Sunday, November 17, 2013

C++ Developers guide to upgrading to OSX 10.9 Mavericks

So Apple's shiny new OS is out and there are a few adjustments every C++ developer needs to know. (Note: This is for people using Eclipse or a similar IDE, not XCode).

First you'll need to go to the App Store and install the latest version of XCode.

If you use Eclipse (or probably any IDE) I recommend checking for updates. In Eclipse look for the option "Check for Updates" under the Help menu.

Next fire up Terminal, we need to install some stuff.

$ xcode-select --install

This installs the command line tools that Eclipse needs. You'll be prompted for your admin password.

Next if you like to use and install open source software you'll need to reinstall a few things. You probably already have a directory you download and install packages from but if not create something like ~/packages and work from there. (Thanks to for the following instructions).

$ curl -O
$ tar -xf autoconf-2.65.tar.gz
$ cd autoconf-2.65
$ ./configure
$ make
$ sudo make

$ install curl -O
$ tar -xf automake-1.11.tar.gz
$ cd automake-1.11
$ ./configure
$ make
$ sudo make install

$ curl -OL
$ tar -xf libtool-2.4.2.tar.gz
$ cd libtool-2.4.2
$ ./configure
$ make
$ sudo make install

Finally you'll probably need to rebuild and relink any projects you have in Eclipse. Remember to do a clean first so everything gets rebuilt.

Now you should be good to go.

Wednesday, January 9, 2013

Mechanical Turk - Conclusions

In this simple proof of concept I asked ten people to process a receipt, giving information about the business, date of purchase and the category of purchase. Some of this is clearly possibly to automate with OCR however the detail and accuracy required to make this useful makes this a good candidate for a Mechanical Turk task.

So how did people do?

Well it took about 20 minutes for all 10 HITS to be processed. That's not too bad, and I'm sure response time is highly sensitive to price. I suspect 11 cents for each of these hits is on the high side since the time it takes to process one of these is probably 30 seconds or so at most. That said this is an interesting design decision you have to make, it's pretty clear that response times are not going to be very predictable, and definitely not particularly close to real time unless you pay a significant premium. If you really have a popular application and people get to know your tasks (something you can easily do with MTurk) then you might begin to achieve more consistent and quicker results. Especially since the system allows you to tip particularly diligent workers.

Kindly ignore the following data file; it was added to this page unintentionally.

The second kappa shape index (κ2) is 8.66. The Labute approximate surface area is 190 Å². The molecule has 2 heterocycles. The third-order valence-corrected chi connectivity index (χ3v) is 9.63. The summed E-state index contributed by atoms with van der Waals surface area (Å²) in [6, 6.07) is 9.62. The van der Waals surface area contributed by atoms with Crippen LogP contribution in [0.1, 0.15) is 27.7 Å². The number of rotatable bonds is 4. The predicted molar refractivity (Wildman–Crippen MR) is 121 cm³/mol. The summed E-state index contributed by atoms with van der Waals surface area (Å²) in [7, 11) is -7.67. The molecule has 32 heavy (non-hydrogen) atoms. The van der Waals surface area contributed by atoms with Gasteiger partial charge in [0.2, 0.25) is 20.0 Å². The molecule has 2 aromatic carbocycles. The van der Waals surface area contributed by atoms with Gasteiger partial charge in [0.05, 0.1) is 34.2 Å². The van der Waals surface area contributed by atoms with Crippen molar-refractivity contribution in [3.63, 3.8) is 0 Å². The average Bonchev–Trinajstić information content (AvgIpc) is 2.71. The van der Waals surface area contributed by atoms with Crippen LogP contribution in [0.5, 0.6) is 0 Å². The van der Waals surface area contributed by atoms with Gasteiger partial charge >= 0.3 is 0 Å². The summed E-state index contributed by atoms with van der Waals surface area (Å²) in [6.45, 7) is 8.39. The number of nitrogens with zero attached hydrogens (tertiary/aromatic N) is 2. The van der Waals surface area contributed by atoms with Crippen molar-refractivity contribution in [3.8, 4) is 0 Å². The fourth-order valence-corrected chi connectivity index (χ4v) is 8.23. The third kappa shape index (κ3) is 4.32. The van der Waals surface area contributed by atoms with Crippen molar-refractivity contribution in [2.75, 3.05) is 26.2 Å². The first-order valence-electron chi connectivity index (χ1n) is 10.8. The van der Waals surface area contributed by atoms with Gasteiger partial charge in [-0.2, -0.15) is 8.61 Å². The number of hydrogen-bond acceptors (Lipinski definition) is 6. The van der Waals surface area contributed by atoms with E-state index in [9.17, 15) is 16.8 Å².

As for accuracy, all ten people correctly identified the business and 9 out of 10 got the date right. The one person who didn't reversed the month and day despite explicit instructions in the HIT to watch out for this. The context of the receipt should have been pretty clear it was from the US, but I suppose its possible the actual mistake made was thinking this was a non-US receipt and my instruction led to confusion that it should be switched.

As for categorization, it was all over the place, I would rate 3 out of 10 as correct answers (something along the line of hardware or home improvement). Many people put food, although there was a food item it was only a small part of the total and the directions were to categorize the most significant part of the purchase. In a full up application I would need to implement a drop down menu or multiple choice mechanism to get consistent categories but the issue of 5 out of 10 categorizing as food is a fundamentally different problem. I will need to experiment with better directions to see if I can improve this accuracy.

MTurk provides a way to have a second person validate the result of the first person. This of course increases cost because it's a separate HIT and would lower response time as well but it appears to be a necessary step in quality control. MTurk also lets you "qualify" people which might help in this case, for instance I need people who understand english well enough to decrypt the extreme abbreviations that are on some receipts and can use context like this was a hardware store receipt to help with categorization.

One fascinating idea might be to try and preprocess receipts with OCR and use MTurk for confirmation and correction instead. Recall that the goal of this proof of concept is to develop a system that can accurately and automatically categorize receipts for a program like quicken or mint and make it easier for people to use that information for more detailed budgeting and money management.

Overall I think MTurk presents some unique capabilities that have not been widely exploited especially in consumer applications. However there are challenges and being able to afford MTurk even for just a few cents per transaction will be a barrier for many possible applications.

Friday, January 4, 2013

Implementing receipt processing with the Mechanical Turk